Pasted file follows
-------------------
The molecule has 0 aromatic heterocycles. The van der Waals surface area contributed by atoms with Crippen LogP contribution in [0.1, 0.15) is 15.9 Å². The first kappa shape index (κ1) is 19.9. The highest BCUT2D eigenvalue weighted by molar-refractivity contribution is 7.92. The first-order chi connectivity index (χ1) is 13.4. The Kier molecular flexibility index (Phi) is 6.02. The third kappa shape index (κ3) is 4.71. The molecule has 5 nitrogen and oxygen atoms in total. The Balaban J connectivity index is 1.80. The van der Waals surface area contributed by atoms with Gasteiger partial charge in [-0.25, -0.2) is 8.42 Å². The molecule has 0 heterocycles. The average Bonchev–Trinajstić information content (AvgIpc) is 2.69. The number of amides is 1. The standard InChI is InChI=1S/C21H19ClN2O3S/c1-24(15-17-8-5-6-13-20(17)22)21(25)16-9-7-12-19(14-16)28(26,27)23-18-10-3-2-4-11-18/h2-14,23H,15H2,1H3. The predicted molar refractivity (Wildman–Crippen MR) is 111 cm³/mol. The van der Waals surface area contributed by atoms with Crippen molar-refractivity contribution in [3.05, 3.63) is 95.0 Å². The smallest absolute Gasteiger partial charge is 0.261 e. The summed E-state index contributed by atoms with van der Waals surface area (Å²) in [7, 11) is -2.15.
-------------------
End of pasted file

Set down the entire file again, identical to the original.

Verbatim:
The molecule has 0 aromatic heterocycles. The van der Waals surface area contributed by atoms with Crippen LogP contribution in [0.1, 0.15) is 15.9 Å². The first kappa shape index (κ1) is 19.9. The highest BCUT2D eigenvalue weighted by molar-refractivity contribution is 7.92. The first-order chi connectivity index (χ1) is 13.4. The Kier molecular flexibility index (Phi) is 6.02. The third kappa shape index (κ3) is 4.71. The molecule has 5 nitrogen and oxygen atoms in total. The Balaban J connectivity index is 1.80. The van der Waals surface area contributed by atoms with Gasteiger partial charge in [-0.25, -0.2) is 8.42 Å². The molecule has 0 heterocycles. The average Bonchev–Trinajstić information content (AvgIpc) is 2.69. The number of amides is 1. The standard InChI is InChI=1S/C21H19ClN2O3S/c1-24(15-17-8-5-6-13-20(17)22)21(25)16-9-7-12-19(14-16)28(26,27)23-18-10-3-2-4-11-18/h2-14,23H,15H2,1H3. The predicted molar refractivity (Wildman–Crippen MR) is 111 cm³/mol. The van der Waals surface area contributed by atoms with Crippen molar-refractivity contribution in [3.05, 3.63) is 95.0 Å². The smallest absolute Gasteiger partial charge is 0.261 e. The summed E-state index contributed by atoms with van der Waals surface area (Å²) in [7, 11) is -2.15.